Does your child require Speech Therapy? It is important for you to make an informed decision, so let us uncover the different aspects.
The main goal of speech therapy is to improve communication. Some of the goals of speech therapy might include:
- Improving coordination of speech muscles through strengthening and coordination exercises, sound repetition and imitation.
- Improving communication between the brain and the body through visual and auditory aids such as mirrors and tape recorders.
- Improving fluency through breathing exercises.
- Enhancing the learning of language through language stimulation and the use of language through positive reinforcement.
- Improving communication by helping a child learn alternative way to communicate. This might include gestures, signing or augmentative communication devices.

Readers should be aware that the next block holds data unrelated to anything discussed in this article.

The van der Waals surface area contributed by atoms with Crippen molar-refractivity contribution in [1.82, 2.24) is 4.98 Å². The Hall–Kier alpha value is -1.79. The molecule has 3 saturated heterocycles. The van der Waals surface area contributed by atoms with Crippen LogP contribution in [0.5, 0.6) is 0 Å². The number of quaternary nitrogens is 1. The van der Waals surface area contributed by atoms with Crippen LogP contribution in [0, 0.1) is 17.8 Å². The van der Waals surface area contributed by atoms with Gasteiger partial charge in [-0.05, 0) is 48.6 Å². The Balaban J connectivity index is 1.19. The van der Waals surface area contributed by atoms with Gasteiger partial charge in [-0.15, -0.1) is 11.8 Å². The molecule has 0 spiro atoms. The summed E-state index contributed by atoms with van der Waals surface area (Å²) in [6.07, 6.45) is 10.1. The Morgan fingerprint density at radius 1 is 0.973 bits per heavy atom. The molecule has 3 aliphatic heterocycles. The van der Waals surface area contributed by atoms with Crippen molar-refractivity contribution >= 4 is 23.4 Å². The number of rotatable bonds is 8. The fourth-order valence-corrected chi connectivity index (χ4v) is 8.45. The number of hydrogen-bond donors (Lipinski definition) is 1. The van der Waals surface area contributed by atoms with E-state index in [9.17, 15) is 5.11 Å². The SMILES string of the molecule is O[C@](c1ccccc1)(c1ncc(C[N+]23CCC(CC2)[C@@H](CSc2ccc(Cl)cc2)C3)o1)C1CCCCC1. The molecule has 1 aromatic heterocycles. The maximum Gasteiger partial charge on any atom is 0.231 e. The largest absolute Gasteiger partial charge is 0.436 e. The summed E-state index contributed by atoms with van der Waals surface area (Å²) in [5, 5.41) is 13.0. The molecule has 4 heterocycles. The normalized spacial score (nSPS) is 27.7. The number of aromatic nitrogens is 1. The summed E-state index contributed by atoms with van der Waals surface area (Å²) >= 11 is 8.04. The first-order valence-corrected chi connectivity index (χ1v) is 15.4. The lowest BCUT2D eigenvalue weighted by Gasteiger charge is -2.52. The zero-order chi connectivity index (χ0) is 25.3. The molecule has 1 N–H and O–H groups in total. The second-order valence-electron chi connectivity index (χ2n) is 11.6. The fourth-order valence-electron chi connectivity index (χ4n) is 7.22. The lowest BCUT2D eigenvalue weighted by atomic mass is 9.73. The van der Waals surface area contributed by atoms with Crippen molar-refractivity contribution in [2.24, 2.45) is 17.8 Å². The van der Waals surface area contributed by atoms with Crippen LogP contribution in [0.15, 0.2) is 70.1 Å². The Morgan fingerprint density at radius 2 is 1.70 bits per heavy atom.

Each child will have a different outcome depending on his or her particular challenges and abilities. The length of time in speech-language therapy depends on many factors such as severity of the problem, the frequency and consistency of therapy and the consistency of help at home.
The ability to express one’s self is paramount. Speech therapy may help your child achieve a greater ability to use and understand language, to communicate with others and to express himself or herself.
The benefits are of Speech Therapy are immense, these may include:
- Improvement in the ability to understand and express thoughts, ideas and feelings
- Clear speech so your child is understood by others
- Improved swallowing function and safety
- Achievement of school readiness skills
- Development of pre-literacy skills
- Improved vocal quality
- Fluent speech
- Greater self-esteem
- Increased independence
It is important to develop a set of realistic expectations with the Speech Therapist and these expectations must be revisited from time to time as the child progresses.
Do you have concerns about your child’s speech? Leave us a message below and we will contact you.
Do you or one of your dependents require Speech Therapy? Did you know that most medicals aids now cover Speech Therapy?
When visiting our practice for the first time, please remember to bring along your medical aid card as well as your ID. Here’s what should know: